TitleChronic edible dosing of Δ9-tetrahydrocannabinol (THC) in nonhuman primates reduces systemic platelet activity and function.
Publication TypeJournal Article
Year of Publication2022
AuthorsReitsma SE, Lakshmanan HHara Sudha, Johnson J, Pang J, Parra-Izquierdo I, Melrose AR, Choi J, Anderson DEJ, Hinds MT, Stevens JFrederik, Aslan JE, McCarty OJT, Lo JO
JournalAm J Physiol Cell Physiol
Date Published2022 Mar 01
KeywordsAdministration, Oral, Animals, Blood Coagulation, Blood Platelets, Cannabinoid Receptor Agonists, Dronabinol, Female, Macaca mulatta, Male, Medical Marijuana, Oxylipins, Platelet Adhesiveness, Platelet Aggregation, Secretory Vesicles, Signal Transduction, Thromboxanes, Time Factors

Cannabis usage has steadily increased as acceptance is growing for both medical and recreational reasons. Medical cannabis is administered for treatment of chronic pain based on the premise that the endocannabinoid system signals desensitize pain sensor neurons and produce anti-inflammatory effects. The major psychoactive ingredient of cannabis is Δ9-tetrahydrocannabinol (THC) that signals mainly through cannabinoid receptor-1 (CBr), which is also present on nonneuron cells including blood platelets of the circulatory system. In vitro, CBr-mediated signaling has been shown to acutely inhibit platelet activation downstream of the platelet collagen receptor glycoprotein (GP)VI. The systemic effects of chronic THC administration on platelet activity and function remain unclear. This study investigates the effects of chronic THC administration on platelet function using a nonhuman primate (NHP) model. Our results show that female and male NHPs consuming a daily THC edible had reduced platelet adhesion, aggregation, and granule secretion in response to select platelet agonists. Furthermore, a change in bioactive lipids (oxylipins) was observed in the female cohort after THC administration. These results indicate that chronic THC edible administration desensitized platelet activity and function in response to GPVI- and G-protein coupled receptor-based activation by interfering with primary and secondary feedback signaling pathways. These observations may have important clinical implications for patients who use medical marijuana and for providers caring for these patients.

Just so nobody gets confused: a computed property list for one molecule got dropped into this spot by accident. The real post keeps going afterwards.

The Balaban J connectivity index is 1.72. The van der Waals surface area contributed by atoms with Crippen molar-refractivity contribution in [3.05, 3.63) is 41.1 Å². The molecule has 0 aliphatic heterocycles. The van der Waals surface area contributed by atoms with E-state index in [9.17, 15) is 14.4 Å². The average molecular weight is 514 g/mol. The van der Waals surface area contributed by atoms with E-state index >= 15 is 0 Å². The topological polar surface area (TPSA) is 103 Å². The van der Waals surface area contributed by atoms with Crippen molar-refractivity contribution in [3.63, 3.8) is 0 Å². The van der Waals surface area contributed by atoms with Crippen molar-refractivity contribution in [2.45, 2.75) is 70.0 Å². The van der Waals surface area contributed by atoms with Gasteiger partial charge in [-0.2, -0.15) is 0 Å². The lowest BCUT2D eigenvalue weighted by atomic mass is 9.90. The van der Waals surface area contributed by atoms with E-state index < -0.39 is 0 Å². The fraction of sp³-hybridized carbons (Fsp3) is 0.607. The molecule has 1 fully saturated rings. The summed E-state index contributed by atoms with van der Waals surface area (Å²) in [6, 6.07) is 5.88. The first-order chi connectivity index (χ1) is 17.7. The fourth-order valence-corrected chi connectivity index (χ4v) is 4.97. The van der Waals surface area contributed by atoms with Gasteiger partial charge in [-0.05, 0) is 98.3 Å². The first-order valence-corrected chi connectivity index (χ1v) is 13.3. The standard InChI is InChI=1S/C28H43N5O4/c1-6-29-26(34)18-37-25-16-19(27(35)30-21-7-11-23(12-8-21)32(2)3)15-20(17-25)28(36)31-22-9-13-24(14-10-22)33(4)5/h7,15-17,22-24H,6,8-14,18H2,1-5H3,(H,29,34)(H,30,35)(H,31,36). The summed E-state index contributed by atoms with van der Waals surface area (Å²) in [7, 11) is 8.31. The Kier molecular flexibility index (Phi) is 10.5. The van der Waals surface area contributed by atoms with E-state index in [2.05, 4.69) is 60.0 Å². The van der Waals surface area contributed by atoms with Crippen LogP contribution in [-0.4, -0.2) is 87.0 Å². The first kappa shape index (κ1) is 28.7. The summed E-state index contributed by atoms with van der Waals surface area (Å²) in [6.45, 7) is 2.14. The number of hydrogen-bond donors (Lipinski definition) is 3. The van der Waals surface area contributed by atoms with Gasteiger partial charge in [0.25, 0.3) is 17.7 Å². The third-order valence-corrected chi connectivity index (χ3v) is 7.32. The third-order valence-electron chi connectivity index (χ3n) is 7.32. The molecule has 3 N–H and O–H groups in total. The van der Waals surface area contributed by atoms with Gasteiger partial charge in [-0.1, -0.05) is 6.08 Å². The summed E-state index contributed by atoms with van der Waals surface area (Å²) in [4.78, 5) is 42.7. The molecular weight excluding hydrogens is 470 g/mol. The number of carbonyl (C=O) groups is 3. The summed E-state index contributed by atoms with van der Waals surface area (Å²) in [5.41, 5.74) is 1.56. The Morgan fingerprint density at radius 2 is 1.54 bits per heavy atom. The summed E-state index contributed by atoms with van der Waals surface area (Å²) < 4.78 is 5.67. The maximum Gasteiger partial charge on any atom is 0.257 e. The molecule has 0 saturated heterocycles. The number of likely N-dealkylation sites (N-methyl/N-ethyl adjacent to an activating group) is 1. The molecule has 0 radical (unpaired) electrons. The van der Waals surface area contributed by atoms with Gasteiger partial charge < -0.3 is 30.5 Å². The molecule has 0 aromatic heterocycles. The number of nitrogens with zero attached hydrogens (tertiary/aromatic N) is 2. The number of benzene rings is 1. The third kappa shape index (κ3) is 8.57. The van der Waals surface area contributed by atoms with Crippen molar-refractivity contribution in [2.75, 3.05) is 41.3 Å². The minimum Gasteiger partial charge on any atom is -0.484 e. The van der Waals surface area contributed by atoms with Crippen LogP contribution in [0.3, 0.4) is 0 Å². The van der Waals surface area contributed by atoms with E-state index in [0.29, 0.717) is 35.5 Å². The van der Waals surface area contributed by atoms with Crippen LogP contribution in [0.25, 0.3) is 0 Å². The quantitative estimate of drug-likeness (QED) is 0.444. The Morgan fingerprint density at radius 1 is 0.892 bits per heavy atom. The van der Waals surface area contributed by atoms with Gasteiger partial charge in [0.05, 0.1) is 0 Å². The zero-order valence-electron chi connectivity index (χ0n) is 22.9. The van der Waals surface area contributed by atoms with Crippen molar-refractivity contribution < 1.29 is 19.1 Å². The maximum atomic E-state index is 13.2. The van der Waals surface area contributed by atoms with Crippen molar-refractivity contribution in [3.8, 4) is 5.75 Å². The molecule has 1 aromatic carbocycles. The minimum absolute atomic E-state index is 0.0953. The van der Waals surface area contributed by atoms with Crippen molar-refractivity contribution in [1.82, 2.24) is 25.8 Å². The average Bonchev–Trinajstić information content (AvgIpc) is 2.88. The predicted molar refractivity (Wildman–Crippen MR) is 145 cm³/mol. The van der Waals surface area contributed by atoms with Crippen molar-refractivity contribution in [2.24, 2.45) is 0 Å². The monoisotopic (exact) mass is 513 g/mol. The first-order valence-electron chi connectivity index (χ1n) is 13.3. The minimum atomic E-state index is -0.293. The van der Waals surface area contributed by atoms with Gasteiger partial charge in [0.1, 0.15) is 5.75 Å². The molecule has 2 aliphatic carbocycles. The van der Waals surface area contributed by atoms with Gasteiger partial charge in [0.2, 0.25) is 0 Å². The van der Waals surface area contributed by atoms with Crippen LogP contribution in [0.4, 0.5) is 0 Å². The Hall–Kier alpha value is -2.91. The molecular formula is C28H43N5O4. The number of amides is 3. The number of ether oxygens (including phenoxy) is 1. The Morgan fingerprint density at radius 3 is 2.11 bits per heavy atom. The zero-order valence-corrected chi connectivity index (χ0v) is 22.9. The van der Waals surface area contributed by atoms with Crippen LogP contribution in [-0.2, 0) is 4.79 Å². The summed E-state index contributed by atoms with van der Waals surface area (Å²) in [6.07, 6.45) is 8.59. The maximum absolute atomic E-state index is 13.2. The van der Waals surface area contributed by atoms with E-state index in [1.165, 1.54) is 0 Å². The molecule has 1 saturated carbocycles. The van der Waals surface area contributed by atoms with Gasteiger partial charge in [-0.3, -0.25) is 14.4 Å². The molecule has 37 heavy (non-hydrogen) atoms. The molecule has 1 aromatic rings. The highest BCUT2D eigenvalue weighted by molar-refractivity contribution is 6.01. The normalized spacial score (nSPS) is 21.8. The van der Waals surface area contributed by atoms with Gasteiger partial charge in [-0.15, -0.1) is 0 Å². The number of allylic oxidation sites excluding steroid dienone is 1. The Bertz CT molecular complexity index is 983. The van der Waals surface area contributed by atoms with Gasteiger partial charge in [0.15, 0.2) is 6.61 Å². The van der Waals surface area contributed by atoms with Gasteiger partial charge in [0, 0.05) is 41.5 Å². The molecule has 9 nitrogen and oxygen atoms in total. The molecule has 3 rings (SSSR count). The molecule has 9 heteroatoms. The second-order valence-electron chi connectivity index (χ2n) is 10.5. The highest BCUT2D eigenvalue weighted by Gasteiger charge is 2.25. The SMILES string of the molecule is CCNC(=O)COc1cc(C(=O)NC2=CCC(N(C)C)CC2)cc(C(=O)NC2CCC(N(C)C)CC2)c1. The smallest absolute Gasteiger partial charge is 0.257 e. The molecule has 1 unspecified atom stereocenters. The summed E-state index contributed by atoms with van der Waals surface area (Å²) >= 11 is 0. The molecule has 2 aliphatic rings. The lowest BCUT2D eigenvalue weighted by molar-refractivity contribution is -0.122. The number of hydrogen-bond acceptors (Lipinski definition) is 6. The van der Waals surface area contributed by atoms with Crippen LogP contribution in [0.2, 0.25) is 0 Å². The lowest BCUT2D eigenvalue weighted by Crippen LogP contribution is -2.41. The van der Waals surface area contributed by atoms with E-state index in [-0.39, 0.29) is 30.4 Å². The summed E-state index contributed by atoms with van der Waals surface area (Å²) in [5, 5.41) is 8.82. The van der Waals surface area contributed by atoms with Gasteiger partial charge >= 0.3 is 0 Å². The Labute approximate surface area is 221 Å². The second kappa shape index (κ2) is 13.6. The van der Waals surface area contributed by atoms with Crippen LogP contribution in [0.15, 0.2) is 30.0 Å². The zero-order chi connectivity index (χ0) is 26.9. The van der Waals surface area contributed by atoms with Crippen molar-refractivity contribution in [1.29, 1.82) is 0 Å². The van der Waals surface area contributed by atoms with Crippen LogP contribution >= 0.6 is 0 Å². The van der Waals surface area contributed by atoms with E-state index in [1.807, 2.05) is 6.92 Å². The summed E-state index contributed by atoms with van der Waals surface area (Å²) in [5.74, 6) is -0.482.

Alternate JournalAm J Physiol Cell Physiol
PubMed ID35080922
PubMed Central IDPMC8858671
Grant ListP51 OD011092 / OD / NIH HHS / United States
R01 AI157037 / AI / NIAID NIH HHS / United States
K12 HD000849 / HD / NICHD NIH HHS / United States
R01 HL144113 / HL / NHLBI NIH HHS / United States
HL144113 / / HHS | NIH | National Heart, Lung, and Blood Institute (NHLBI) /
R03 HD097116 / HD / NICHD NIH HHS / United States
P51 OD011092 / CD / ODCDC CDC HHS / United States
HL101972 / / HHS | NIH | National Heart, Lung, and Blood Institute (NHLBI) /
R01 HL101972 / HL / NHLBI NIH HHS / United States
R01 HL146549 / HL / NHLBI NIH HHS / United States
AI157037 / / HHS | NIH | National Institute of Allergy and Infectious Diseases (NIAID) /